29

Just to add some further discussion to @Pont and @fre0n excellent answers. The problem of the water needed to submerge the world during the Genesis flood have been discussed for centuries. The narrative could seem legit as traces of marine condition can be seen even in high mountains. The Biblical flood was the most logic explanation for marine fossils ...


24

Regarding climate, it does not rain in Seattle as much as people think; Seattle is in the snow shadow of the Olympic Mountains. It doesn't rain much in summer at all. Seattle gets rather dry in July and August. Regarding flooding, the Skagit and Snohomish rivers north of Seattle flood regularly experience flooding. Some of the land in the flood plain is used ...


23

there is not enough existing water inside this geosystem IMO for such a thing to occur. Let's see these figures here: One estimate of global water distribution Oceans, Seas, & Bays 1,338,000,000 -- 96.54% of all water this figure means that most of the existing water at the global scale is seawater. Sea floor is quite irregular, with some abyss like ...


20

The "precipitation rate" part is easy to answer, at least to a first approximation. We have 40 days and nights (960 hours) in which to raise sea level above the peak of Mount Everest (let's round up and call it 9000m). Thus, we need a precipitation rate of around 9000/960 =~ 9.4 metres per hour. For comparison, the largest rainfall ever recorded over an hour ...


17

Catastrophic flash flooding is usually a sign of poor city/road planning in flat areas or due to torrential downfall of rain. The reality is that all the terrain in Washington allows water to drain, rather than be left standing (which causes flash flooding). And let's be clear, it doesn't rain hard in WA, it's usually not torrential downpour, bur rather a ...


14

tl;dr: no. Long answer: First of all, like mentioned by others in the comments, you would need some physical mechanism to take a whole lot of water, evaporate it, and drop it at once at a place where the Grand Canyon is now. This is not something that's going to happen because of physics. If there was some extraordinary event which could have caused this, ...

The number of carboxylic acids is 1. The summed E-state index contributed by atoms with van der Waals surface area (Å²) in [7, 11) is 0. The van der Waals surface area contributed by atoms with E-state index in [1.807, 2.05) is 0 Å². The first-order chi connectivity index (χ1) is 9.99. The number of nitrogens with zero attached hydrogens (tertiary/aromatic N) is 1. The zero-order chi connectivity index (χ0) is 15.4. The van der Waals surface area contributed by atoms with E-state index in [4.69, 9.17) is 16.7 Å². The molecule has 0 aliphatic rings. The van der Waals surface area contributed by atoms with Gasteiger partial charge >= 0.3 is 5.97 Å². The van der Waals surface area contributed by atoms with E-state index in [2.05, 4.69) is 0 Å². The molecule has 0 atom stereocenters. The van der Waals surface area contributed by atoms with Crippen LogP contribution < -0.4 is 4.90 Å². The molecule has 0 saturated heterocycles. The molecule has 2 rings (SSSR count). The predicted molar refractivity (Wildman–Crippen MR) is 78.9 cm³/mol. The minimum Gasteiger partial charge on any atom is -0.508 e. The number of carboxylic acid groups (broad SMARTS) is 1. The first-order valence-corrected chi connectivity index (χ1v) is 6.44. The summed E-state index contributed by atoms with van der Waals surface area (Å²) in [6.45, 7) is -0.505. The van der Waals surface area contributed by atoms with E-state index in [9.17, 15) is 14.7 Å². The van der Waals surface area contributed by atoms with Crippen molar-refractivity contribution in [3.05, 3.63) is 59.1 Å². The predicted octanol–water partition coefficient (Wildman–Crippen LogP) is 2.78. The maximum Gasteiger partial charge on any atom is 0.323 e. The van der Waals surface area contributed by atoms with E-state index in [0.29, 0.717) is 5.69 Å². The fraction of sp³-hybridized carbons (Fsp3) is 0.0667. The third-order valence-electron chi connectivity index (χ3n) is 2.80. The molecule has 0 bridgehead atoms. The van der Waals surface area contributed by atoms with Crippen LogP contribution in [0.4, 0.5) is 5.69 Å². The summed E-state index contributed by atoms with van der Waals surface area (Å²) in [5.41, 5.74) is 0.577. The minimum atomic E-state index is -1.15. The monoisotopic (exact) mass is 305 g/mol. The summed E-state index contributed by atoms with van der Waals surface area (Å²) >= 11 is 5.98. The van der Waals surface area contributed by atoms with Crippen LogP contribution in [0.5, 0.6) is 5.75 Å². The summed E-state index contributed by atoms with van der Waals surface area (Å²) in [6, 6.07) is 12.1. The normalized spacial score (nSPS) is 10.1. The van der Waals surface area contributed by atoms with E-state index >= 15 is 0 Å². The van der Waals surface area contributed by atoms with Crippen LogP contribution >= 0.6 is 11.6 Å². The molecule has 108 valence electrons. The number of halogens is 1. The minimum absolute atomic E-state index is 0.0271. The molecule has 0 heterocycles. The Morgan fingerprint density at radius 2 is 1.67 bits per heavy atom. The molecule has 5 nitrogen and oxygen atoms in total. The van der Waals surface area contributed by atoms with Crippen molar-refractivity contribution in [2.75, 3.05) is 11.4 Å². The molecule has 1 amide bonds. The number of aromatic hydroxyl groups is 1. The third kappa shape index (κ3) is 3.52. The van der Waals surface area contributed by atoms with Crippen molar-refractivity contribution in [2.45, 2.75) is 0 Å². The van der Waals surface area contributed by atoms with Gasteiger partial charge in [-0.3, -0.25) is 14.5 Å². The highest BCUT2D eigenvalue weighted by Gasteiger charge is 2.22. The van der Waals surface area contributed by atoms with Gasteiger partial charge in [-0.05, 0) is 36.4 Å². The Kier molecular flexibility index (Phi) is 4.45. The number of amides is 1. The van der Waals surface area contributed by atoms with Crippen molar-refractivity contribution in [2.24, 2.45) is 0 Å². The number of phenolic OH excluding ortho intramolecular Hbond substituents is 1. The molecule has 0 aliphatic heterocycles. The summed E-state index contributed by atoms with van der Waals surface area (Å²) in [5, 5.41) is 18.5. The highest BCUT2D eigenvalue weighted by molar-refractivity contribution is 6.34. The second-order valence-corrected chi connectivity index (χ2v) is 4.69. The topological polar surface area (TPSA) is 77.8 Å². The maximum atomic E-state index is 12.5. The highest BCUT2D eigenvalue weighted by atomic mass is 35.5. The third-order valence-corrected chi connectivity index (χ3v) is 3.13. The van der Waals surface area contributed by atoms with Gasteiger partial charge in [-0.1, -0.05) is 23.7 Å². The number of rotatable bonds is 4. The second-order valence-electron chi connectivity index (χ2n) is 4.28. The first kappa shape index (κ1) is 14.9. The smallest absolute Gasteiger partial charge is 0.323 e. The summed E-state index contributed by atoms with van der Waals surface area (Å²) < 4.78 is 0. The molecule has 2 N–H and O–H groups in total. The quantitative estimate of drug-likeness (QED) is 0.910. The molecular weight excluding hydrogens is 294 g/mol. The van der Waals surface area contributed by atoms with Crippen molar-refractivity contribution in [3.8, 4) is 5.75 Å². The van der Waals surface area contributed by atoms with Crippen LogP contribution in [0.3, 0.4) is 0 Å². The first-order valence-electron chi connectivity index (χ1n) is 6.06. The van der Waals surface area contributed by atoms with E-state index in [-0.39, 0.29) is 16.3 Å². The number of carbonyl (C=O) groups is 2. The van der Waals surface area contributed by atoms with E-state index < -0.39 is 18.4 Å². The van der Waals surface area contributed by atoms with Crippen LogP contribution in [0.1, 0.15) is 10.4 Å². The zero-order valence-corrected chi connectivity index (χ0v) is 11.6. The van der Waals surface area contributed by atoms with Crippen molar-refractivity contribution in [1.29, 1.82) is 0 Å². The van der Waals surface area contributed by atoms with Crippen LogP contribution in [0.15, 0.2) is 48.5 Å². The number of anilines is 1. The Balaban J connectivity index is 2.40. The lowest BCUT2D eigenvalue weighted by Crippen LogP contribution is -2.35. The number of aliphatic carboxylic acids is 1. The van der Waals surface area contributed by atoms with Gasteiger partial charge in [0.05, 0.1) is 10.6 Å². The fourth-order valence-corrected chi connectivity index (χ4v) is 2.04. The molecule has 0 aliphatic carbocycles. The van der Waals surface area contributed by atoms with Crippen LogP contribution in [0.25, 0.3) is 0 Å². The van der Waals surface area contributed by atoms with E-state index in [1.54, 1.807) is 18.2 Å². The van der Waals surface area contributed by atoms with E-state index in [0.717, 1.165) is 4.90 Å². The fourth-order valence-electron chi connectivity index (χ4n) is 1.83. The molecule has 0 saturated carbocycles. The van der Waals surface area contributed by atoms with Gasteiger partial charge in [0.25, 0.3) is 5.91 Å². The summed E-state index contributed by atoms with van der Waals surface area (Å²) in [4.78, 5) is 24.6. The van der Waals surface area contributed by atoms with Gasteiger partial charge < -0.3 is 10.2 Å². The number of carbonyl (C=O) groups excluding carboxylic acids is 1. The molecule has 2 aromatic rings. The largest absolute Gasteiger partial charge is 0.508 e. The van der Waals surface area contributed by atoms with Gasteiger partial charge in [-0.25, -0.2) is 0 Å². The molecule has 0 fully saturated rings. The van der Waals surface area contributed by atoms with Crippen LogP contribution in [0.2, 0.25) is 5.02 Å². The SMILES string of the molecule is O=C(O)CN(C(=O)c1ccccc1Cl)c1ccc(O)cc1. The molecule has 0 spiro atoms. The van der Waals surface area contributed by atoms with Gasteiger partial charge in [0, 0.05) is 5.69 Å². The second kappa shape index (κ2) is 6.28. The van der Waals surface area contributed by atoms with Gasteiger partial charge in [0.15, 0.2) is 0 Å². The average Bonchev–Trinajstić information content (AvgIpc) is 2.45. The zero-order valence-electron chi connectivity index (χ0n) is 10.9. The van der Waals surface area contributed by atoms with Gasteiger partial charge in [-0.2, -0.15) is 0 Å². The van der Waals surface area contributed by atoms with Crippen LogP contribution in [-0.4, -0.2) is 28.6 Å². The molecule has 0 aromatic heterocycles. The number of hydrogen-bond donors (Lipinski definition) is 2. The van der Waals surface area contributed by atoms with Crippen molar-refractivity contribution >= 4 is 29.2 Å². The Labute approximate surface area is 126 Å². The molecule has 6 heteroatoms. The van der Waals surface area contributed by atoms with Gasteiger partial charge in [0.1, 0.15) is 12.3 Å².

11

Fishing through the links mentioned over at Christianity SE, I netted this scientific paper about freshwater and marine fish: Why are there so few fish in the sea?. Apparently the bulk (96%) of marine species have a single freshwater ancestor species extant 300 Mya (300 million years ago). Descendants of this species did not enter the ocean until about 180 ...


10

The structure looks similar to this photograph of a "Japanese land retention system" mentioned in passing towards the bottom of this webpage. From the linked page: Land retention systems in Japan, for example, are often designed as heavy waffle grids which are molded to the topography and cover it to a uniform structural depth. This seems to correspond ...


8

In addition to all of the above there are meanders inn the Grand Canyon which are hydraulic outcomes of 'minimum energy flow configurations'. This constrains the discharge rates that are possible - to within the normal range of hydrologic discharges. Furthermore there are several places in the Grand Canyon where there is clear evidence of the river having ...


7

A flood occurs when land that is normally dry is covered by water. The source of the flood water is generally from bodies of water, such as: rivers, lakes, dams and even the ocean. Rivers can flood, when: the flow rate exceeds the capacity of the river channel Similarly, excess water run-off during heavy rain can cause floods when the water cannot drain ...


7

My first thought would be to use Manning equation as an approximation. It does not take into account the effect of a dam burst providing excess water and immediate flooding, although for larger scales (in terms of river reach) this is likely less important. Detailed hydrologic models may not be the right answer by the way, especially for the tradeoff of ...


7

No it isn't possible. 7000 feet is 2133 metres. That water level would cover almost all the land mass of the globe, except for the highest mountains, like the Himalayas, the Andes etc. It would need at least twice the current volume of water in the ocean. Total melting of all icecaps would add less than 2% of the volume of water required. There might be ...


6

The causes vary around the world, but we can make some generalizations. Seasonal floods mean that there's more water coming in than going out for only part of the year. If it's annual, the changes are probably related to annual weather patterns in precipitation, temperature, or both. Some big sub-cases are: (a) in Mediterranean climates, e.g. California, ...


5

If the winds subsided and the flooding was caused purely by tidal effects, which are astronomical events, shouldn't it have been predictable months, if not years in advance? The tides are only partially caused by astronomical events. There's always some difference between predicted and observed tide levels. The former typically only use astronomical ...


5

Venice can't really be flooded by rivers, since there are none worth mentioning throughout the city. High tides are predictable, yes. Take a look at how Venice is situated. The historic city is sheltered behind low sandbanks/islands, which form the foremost coastline. Still the laguna is - obviously - connected to the open sea. Meaning: Huge waves, like in ...